1875 Chaffin & Sons  'Tom'
1876 J Chaffin and Sons  Checkmated
1876 J Chaffin and Sons  'Trio'
1876 J. Chaffin and Sons  'Kate'
1878 John Chaffin and Sons  'Meditation'
1878 John Chaffin and Sons  'Expecting Jack Home To-day'
1878 John Chaffin and Sons  'Yes or No'
1878 John Chaffin and Sons  'Criticism'
1878 John Chaffin and Sons  'Visiting the Studio'
1881 J Chaffin & Sons  'Fair Correspondent'
1881 J Chaffin & Sons  'The Signal'
1881 J Chaffin & Sons  'Innocence'
1881 J Chaffin & Sons  'My Pet'
1882 John Chaffin and Sons  'The Tambourine'
1882 John Chaffin and Sons  'Cherry Ripe'
1882 John Chaffin and Sons  'Sisterly Intercession'
1883 J Chaffin & Sons  'The Truants'
1883 J Chaffin & Sons  'On Pleasure Bound'
1883 J Chaffin & Sons  'Chit-Chat'
1883 J Chaffin & Sons  'Too late'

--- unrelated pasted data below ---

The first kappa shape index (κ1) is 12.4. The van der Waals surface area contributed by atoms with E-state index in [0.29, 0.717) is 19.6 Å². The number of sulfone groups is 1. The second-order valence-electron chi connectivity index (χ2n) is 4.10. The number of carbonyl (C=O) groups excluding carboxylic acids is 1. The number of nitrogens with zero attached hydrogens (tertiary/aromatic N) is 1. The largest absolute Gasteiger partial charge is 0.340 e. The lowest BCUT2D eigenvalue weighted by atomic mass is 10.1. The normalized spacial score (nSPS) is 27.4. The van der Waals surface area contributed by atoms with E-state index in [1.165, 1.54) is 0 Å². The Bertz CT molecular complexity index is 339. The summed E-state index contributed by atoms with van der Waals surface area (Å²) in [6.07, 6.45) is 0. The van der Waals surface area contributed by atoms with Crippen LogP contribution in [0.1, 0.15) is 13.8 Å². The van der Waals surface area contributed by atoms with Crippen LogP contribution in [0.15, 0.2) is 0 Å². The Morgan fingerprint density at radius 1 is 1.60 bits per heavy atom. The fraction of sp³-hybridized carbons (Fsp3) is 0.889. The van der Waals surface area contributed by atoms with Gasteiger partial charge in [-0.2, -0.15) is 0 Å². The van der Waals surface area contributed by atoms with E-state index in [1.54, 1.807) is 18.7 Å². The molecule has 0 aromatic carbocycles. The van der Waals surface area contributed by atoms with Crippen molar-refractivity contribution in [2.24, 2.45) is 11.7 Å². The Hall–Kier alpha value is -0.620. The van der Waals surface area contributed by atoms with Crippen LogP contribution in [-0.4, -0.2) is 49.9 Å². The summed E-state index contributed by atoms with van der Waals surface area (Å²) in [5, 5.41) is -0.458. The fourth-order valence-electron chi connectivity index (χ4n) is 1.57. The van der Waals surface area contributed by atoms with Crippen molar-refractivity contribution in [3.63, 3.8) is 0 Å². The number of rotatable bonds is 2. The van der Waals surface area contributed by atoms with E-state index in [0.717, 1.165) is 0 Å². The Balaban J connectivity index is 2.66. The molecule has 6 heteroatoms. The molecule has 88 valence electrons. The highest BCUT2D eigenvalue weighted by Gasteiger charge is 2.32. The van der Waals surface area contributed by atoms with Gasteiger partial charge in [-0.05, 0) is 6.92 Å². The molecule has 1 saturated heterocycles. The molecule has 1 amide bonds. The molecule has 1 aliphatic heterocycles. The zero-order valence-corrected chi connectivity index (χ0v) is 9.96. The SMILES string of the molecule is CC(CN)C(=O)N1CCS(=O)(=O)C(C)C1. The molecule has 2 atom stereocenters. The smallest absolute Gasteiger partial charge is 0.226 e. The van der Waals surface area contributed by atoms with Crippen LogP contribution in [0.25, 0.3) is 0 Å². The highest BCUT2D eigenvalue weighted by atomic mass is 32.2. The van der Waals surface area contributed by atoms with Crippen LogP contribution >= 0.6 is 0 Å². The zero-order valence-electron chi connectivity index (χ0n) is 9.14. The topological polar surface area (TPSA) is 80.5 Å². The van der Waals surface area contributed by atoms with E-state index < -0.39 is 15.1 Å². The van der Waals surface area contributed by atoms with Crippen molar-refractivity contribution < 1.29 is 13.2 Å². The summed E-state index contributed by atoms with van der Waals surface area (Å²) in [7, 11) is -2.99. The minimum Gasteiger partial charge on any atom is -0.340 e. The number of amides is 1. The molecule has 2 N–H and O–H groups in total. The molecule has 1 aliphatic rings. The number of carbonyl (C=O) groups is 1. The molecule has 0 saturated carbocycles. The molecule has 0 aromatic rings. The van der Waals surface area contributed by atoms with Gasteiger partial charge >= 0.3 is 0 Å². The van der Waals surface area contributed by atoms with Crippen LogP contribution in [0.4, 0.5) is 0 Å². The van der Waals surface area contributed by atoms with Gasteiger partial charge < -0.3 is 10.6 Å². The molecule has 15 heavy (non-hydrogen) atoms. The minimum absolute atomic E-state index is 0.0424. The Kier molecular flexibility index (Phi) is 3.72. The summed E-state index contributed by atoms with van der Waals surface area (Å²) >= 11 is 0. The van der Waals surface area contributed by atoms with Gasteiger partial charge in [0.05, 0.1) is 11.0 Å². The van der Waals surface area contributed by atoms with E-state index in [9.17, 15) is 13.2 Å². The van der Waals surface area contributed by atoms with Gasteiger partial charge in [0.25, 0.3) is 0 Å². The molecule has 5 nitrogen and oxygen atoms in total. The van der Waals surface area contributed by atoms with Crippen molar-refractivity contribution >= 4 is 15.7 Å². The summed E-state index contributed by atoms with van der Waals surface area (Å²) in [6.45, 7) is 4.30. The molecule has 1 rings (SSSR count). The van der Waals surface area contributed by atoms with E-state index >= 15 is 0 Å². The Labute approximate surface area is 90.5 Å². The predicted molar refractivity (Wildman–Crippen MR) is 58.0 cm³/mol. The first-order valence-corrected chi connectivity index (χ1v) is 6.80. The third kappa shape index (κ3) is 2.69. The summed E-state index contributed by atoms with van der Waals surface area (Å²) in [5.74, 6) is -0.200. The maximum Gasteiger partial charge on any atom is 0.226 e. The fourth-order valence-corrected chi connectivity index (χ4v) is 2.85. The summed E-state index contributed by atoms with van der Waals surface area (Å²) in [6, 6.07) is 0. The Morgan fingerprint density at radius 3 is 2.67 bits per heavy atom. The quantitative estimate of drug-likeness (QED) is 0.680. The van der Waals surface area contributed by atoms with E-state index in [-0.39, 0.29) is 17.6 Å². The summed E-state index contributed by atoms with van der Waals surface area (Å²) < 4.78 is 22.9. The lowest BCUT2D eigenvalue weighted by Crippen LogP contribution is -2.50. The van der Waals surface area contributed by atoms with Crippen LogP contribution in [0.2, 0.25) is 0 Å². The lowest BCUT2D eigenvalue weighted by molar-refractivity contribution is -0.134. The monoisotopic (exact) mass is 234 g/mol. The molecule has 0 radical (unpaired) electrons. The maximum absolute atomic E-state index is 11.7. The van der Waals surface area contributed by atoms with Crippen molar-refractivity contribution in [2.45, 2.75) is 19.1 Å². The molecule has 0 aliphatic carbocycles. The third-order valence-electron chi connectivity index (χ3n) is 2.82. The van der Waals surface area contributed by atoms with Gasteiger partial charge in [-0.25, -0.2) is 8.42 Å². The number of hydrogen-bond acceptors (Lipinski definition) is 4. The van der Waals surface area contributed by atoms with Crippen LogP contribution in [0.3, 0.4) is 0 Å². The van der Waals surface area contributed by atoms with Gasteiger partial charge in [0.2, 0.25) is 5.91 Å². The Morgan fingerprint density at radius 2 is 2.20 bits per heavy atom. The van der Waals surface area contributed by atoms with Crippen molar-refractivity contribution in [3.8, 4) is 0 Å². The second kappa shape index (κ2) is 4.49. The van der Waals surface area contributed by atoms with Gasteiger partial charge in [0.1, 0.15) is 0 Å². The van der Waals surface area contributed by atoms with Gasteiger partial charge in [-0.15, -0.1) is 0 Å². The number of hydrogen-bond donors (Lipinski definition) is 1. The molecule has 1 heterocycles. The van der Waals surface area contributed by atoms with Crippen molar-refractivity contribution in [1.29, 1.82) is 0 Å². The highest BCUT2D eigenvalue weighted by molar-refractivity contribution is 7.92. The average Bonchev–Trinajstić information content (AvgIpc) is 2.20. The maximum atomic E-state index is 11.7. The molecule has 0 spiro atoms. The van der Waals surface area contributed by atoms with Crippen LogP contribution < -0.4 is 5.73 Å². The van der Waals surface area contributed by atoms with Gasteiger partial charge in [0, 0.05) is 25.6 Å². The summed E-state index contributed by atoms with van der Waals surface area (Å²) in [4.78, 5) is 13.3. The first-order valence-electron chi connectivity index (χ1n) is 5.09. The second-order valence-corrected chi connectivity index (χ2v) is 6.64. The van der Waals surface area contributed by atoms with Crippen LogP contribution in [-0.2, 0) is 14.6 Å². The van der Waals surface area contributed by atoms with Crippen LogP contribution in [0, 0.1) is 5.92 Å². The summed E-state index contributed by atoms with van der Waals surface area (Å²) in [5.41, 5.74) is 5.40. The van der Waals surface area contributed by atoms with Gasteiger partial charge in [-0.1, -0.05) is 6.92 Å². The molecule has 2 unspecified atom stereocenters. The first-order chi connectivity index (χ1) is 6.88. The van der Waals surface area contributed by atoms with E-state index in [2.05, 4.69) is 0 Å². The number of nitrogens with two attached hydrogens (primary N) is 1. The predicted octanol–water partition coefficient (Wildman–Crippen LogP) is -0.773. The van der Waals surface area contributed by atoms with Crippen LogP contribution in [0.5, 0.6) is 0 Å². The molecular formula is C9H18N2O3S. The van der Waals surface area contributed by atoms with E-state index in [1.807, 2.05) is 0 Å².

1884 Jno. Chaffin & Sons  'A Little Team'
1892 J Chaffin & Sons  'A Portrait'

From “Secure the Shadow, Somerset Photographers 1839-1939“  courtesy of Robin Ansell, Allan Collier and Phil Nichols.




A map, based on the 1886 Ordnance Survey, showing the location of Prairie Cottage.




The entry of John Cox Chaffin's baptism of 11 October 1826 in St John's parish register.


From my collection

John Chaffin's signature from an 1862 carte de visite.


A notice placed in the 30 July 1869 edition of the Western Gazette, informing his clients that he had moved from Prairie Cottage, London Road (today's Lower Middle Street) "to their old establishment in Hendford". Prairie Cottage was opposite the Elephant and Castle - the corner house of three cottages now the site of the old Western Gazette offices - since in February 1866 it was reported in the Western Gazette "A discussion ensued regarding the condition of the corner near Prairie Cottage, London Road, where a wall had been ordered to be built."



Cartes de visite of John Chaffin's three sons;

above left is Thomas Hayward Chaffin (1849-1933)

above right is Lionel Harry Chaffin (1858 - 1940)

left is John Tarver Chaffin (1852 - 1919)

 Probably all photographed at the Taunton studio in 1878.


An advertisement for Chaffin & Sons of Hendford in Whitby's Yeovil Almanack Advertiser of 1879 before the business expanded to Taunton.